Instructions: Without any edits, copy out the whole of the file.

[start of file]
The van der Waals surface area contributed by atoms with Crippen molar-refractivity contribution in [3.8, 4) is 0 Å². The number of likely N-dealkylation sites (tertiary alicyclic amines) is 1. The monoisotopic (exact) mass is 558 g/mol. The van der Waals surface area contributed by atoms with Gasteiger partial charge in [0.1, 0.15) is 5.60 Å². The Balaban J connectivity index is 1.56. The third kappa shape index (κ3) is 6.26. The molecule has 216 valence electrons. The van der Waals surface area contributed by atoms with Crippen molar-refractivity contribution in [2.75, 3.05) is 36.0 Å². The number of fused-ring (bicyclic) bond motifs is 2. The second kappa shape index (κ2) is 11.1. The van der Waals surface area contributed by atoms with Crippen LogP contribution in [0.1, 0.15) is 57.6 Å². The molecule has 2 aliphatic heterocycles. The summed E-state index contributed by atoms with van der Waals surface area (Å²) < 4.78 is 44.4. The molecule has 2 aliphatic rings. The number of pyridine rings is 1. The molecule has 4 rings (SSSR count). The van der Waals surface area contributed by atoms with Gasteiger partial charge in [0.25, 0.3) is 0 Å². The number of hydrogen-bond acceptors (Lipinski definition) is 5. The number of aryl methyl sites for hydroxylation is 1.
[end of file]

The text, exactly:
The van der Waals surface area contributed by atoms with Crippen molar-refractivity contribution in [3.8, 4) is 0 Å². The number of likely N-dealkylation sites (tertiary alicyclic amines) is 1. The monoisotopic (exact) mass is 558 g/mol. The van der Waals surface area contributed by atoms with Gasteiger partial charge in [0.1, 0.15) is 5.60 Å². The Balaban J connectivity index is 1.56. The third kappa shape index (κ3) is 6.26. The molecule has 216 valence electrons. The van der Waals surface area contributed by atoms with Crippen molar-refractivity contribution in [2.75, 3.05) is 36.0 Å². The number of fused-ring (bicyclic) bond motifs is 2. The second kappa shape index (κ2) is 11.1. The van der Waals surface area contributed by atoms with Crippen LogP contribution in [0.1, 0.15) is 57.6 Å². The molecule has 2 aliphatic heterocycles. The summed E-state index contributed by atoms with van der Waals surface area (Å²) < 4.78 is 44.4. The molecule has 2 aliphatic rings. The number of pyridine rings is 1. The molecule has 4 rings (SSSR count). The van der Waals surface area contributed by atoms with Gasteiger partial charge in [0.25, 0.3) is 0 Å². The number of hydrogen-bond acceptors (Lipinski definition) is 5. The number of aryl methyl sites for hydroxylation is 1.